At Yahoo! we’re all about wearing more purple but this week there’s a special reason to sport our favorite color. Over 1 million people have pledged on Facebook to Wear Purple on October 20in support of ending homophobic bullying, and Yahoo! Pride – our Lesbian, Gay, Bisexual and Transgendered (LGBT) Employee Resource Group – is encouraging people to show their support.
The Wear Purple campaign is inspired by the recent spate of suicides of US teens, who were bullied and ostracized at school because of their sexual orientation. Sadly, those young people who took their own lives cannot hear this outpouring of support, but the hope is that other teens and young people currently struggling with similar harassment will take strength from this campaign.
"The diversity of our employees directly reflects that of our worldwide audience – that’s one of our great strengths as an organization," said Drew Geishecker, chair of Yahoo! Pride. "Nearly 8% of Yahoo!’s users self-identify as LGBT, many of whom are all too familiar with the type of torment, ridicule, and at times, violence, that wouldn’t exist if we lived in a better-informed, more compassionate society. We all gain by becoming better educated about each of our diverse audience segments, rather than allowing their differences to be used as a harmful wedge that drives people apart.”
Y! Pride is just one of the many groups which have thrown their support behind the campaign to raise awareness. The Trevor Project offers a crisis and suicide prevention hotline to LGBT youth, and the Gay, Lesbian and Straight Education Network (GLSEN) – a strong presence in the tech world – has also highlighted the effort. In recent weeks, the media has focused on the “It Gets Better” project, hundreds of short films by LGBT adults reminding kids that life gets better even if it doesn’t seem that way right now.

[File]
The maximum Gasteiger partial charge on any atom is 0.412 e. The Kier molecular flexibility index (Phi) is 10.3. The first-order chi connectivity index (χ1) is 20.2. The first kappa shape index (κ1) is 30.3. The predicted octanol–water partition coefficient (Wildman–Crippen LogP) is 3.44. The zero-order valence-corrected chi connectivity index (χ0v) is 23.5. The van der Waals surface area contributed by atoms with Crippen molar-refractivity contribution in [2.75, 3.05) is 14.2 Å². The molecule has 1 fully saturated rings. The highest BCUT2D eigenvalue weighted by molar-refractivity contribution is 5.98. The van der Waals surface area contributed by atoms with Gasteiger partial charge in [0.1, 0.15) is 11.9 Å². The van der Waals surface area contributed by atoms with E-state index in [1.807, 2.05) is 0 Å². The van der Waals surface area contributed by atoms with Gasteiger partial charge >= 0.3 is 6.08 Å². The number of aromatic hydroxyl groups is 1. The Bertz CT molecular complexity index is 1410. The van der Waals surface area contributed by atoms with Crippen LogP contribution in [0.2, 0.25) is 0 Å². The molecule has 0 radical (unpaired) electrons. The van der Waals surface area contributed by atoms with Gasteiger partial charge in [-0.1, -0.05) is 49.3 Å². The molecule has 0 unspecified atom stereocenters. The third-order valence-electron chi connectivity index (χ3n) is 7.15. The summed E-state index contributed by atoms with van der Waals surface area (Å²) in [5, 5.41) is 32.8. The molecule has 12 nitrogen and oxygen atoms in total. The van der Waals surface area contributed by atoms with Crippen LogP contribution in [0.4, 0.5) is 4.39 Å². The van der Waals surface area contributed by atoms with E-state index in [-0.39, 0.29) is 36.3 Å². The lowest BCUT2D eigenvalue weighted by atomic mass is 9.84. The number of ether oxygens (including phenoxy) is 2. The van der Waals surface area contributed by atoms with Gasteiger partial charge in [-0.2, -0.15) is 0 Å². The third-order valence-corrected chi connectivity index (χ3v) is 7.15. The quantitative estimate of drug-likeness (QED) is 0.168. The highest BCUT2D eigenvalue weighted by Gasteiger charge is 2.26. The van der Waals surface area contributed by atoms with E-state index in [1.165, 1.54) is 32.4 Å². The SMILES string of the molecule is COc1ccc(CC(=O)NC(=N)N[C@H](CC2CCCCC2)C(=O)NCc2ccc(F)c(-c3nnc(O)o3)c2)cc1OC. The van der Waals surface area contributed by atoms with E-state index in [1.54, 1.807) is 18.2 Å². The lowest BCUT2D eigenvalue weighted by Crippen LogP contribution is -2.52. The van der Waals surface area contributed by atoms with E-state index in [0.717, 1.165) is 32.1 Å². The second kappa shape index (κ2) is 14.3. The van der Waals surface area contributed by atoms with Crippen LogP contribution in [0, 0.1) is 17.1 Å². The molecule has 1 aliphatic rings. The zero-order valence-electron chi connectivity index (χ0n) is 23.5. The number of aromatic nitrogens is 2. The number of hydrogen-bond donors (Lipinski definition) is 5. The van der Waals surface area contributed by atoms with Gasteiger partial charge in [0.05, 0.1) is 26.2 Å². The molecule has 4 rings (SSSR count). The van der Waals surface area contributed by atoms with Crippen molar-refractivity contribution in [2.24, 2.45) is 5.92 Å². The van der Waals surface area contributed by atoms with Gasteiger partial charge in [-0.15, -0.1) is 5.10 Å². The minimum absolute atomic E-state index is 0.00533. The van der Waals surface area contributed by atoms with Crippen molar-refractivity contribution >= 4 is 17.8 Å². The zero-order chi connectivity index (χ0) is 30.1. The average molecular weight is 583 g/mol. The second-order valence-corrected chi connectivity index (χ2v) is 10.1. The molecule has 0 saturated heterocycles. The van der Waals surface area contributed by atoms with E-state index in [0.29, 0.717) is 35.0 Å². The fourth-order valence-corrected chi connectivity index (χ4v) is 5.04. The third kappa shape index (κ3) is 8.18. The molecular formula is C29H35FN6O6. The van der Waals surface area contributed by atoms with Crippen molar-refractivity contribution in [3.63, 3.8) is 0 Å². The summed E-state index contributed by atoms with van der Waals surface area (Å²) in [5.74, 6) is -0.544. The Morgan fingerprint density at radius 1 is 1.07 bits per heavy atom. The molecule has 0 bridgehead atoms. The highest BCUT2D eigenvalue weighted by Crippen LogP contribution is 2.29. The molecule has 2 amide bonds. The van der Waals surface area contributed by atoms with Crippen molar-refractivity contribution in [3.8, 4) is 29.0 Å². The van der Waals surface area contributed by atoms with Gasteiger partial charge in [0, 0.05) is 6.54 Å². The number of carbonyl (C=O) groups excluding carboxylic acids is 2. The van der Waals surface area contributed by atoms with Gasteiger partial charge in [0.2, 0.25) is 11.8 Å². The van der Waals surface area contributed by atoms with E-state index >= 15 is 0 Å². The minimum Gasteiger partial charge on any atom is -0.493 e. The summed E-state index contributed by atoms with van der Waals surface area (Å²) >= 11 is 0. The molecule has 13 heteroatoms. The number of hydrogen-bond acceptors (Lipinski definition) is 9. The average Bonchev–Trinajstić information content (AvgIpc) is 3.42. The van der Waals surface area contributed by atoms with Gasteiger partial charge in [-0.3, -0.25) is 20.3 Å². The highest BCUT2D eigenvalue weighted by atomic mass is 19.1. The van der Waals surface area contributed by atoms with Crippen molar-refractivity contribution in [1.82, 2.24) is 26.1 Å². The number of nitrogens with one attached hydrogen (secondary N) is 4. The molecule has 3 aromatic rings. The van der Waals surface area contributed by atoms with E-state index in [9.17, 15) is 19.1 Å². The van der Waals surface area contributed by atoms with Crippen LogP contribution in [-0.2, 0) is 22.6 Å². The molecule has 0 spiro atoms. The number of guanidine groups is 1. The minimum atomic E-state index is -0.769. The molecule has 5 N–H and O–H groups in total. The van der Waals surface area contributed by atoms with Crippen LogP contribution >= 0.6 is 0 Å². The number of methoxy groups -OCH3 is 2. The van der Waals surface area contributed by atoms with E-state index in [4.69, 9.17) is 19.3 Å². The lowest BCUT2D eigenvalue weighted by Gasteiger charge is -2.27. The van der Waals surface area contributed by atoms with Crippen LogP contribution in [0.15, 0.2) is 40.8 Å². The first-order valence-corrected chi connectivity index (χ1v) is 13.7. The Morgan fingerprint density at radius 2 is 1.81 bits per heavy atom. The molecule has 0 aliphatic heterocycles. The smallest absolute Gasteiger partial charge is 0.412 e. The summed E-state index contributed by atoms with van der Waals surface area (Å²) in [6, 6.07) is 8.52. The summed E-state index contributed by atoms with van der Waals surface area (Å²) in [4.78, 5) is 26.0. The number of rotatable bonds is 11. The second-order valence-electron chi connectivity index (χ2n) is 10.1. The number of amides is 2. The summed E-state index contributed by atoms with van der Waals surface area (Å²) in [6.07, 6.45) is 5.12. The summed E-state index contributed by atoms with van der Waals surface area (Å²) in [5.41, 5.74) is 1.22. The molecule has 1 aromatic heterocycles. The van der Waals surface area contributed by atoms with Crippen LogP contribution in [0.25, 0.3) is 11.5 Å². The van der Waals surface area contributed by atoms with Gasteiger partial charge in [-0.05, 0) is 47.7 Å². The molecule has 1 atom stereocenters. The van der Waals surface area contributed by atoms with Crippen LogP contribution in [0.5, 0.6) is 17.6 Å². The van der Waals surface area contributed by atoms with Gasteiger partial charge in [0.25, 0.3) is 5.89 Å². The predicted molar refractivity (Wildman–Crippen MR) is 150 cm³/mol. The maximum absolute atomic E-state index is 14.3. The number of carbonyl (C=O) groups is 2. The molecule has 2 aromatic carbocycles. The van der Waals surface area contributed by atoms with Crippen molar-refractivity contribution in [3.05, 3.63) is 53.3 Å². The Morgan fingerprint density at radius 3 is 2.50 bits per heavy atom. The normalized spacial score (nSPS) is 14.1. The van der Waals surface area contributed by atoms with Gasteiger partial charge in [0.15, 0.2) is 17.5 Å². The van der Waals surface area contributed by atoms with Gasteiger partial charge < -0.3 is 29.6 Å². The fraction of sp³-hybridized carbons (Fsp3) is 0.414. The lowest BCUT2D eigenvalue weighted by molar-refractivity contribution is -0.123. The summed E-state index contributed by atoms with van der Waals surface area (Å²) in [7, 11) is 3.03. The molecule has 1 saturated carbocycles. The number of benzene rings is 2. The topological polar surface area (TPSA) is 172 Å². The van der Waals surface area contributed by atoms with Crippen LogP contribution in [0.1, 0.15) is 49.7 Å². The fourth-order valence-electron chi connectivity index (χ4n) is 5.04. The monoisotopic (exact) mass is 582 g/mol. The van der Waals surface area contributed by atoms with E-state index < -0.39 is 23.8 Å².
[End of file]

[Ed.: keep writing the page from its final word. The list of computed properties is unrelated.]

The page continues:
Supporting efforts to accept people for who they are, and leverage the power of the differences and similarities that make each person unique, is part of Yahoo!’s DNA. “We support diversity and inclusion because we believe people do their best work when they are treated with dignity and respect, no matter what their background or orientation is,” said Cynthia Owyoung, Yahoo!’s head of diversity and inclusion.
So this Wednesday, Oct. 20, wear your purple clothes with extra pride and let bullied teens know they’re not alone.